at dinner, claudia asks her parents if they have ever experienced racism. she says something to the effect of, "i never realized there was anything wrong with being japanese," & mr. kishi handles the situation pretty well when he replies, "i'm sorry you ever felt the need to say something like that." because obviously there IS nothing wrong with being japanese. janine is less helpful when she informs claudia that japanese americans were shipped off to interment camps in the united states during world war two because the government feared they would spy for the japanese enemy. claudia is horrified. she has been learning about german concentration camps in school, but she never realized there were camps in the united states. janine says the japanese internment camps were not death camps...but they still sucked & were a manifestation of racism. claudia employs a poor word choice in describing the german concentration camps, saying she's been learning about "all those camps with funny names." first of all, there's nothing "funny" about concentration camps. second of all, there is nothing "funny" (either ha-ha or weird) about names that are derived from a language other than english. get it together, claudia.

mrs. lowell actually has the nerve to call for yet another sitter, & she even goes so far as to request a blonde-haired blue-eyed sitter. kristy handles the call & suggests logan for the job. mrs. lowell splutters because she apparently doesn't think sitting is an appropriate job for a boy. kristy says she'd take the job herself, but she might be busy that day sitting for emily michelle, her adopted vietnamese sister. mrs. lowell says she doesn't need a sitter after all. kristy hangs up & gets on the cross over how mrs. lowell was hating on her for having a vietnamese sister. yeah, kind of pales in comparison to what jessi & claudia are dealing with right now, but nice try.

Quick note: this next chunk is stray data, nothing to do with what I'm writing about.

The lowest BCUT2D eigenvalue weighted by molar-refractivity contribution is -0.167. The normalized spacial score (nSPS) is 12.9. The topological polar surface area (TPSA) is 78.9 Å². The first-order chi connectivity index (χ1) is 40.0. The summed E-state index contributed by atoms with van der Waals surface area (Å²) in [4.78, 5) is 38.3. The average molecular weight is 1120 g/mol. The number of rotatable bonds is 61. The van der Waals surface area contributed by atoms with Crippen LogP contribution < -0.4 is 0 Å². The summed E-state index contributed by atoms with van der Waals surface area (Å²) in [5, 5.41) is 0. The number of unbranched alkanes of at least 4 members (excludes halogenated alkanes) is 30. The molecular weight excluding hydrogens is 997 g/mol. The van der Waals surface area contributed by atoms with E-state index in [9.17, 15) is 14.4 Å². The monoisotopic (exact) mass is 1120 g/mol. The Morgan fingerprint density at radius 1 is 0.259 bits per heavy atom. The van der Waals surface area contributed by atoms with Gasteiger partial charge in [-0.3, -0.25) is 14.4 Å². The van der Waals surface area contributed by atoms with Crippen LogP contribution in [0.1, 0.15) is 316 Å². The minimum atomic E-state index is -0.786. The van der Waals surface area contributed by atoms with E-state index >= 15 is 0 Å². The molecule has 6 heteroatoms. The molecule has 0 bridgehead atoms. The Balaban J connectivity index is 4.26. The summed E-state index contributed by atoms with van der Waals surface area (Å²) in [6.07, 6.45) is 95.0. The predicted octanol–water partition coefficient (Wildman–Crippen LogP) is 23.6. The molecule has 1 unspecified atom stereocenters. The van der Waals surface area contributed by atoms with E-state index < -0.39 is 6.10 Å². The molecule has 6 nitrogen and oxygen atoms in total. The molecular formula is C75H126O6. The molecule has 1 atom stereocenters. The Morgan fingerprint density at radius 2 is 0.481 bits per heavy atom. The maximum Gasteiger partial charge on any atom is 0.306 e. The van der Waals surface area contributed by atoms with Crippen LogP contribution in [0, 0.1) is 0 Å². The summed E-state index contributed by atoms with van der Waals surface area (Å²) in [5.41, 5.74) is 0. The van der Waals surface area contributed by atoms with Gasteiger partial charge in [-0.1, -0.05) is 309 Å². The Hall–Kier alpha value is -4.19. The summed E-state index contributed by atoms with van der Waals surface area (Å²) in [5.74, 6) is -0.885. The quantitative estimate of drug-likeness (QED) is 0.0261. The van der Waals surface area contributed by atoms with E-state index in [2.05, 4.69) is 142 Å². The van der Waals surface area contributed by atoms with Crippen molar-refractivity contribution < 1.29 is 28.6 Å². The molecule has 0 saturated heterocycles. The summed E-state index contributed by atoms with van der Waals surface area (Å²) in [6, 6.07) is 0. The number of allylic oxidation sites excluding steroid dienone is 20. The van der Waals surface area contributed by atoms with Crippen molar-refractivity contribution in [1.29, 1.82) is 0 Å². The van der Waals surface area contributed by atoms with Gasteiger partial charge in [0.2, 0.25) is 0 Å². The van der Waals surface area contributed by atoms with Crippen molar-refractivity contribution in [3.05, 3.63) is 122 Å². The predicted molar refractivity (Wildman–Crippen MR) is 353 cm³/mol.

in some unbelievably heavy-handed contrast writing, jackie rodowsky decides the all-kinds' band needs a name. he suggest all the children, which is short for all the children of the world. which is the worst name i've ever heard. he says it's perfect because the kids in the band represent all different ages & ethnic backgrounds. he & his brothers are polish, the hsus are asian (country not specified), the papadakises are greek, & jackie makes a big production of announcing that jamie newton's great-great-great-grandfather was a real live INJUN! he doesn't use that word, but he may as well have. he even gives a little speech about how this makes jamie a real american, because the indians were here before anyone else. *sigh* i wonder if jamie's great-great-great-grandfather was a cherokee prince.

jackie proposes the name to the other kids at the next rehearsal & everyone is into it. they decide to put on a show & play a whole program. after some arguing, they settle on "fiddler on the roof". because the score from "cats" just wouldn't pack the punch necessary to shove this tolerance & diversity message all the way down our throats. mrs. lowell comes by to drop the kids off for practice, but collects them in a big huff when she notices some non-aryan children in the band & realizes they are playing songs about russian jews.

the babysitters scheme to figure out a way to teach the lowells a lesson, but ultimately, they concede that racism is an enormous societal problem that they can't fix single-handedly. they just agree not to sit for the lowells anymore, & to hope that as the lowell children get older, they stop parroting their parents' fucked up belief systems.

the "fiddler on the roof" show happens, the kids raise money to buy matching band t-shirts, & claudia notices ciatlin & mackie lowell hovering in the rear of the crowd, looking wistful, like they wish they could have performed with the band. she is hopeful that this is their first step toward not being huge racists. &...scene. we never again hear anything about the lowells or all the children. i'm going to go ahead & assume that the lowell family & all the children's instruments were strapped on to a train car & shipped off the shelbyville, a la the real seymour skinner in the "simpsons" episode where we learn that principal skinner is living under an assumed identity.
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Tria I have to admit, reading this reinforced to me - as is not often done in this series - how young and comparatively naïve the BSC girls are. I can picture the white girls at 13 not understanding that it's not about them. Took me til adulthood to really understand that making that kind of comparison wasn't sympathetic so much as appropriative. So I feel it's more realistic that these kids of 11-14 might not 'get it'. Still a very simplistic book in some ways, I agree - but then again, a lot of the BSC books are that.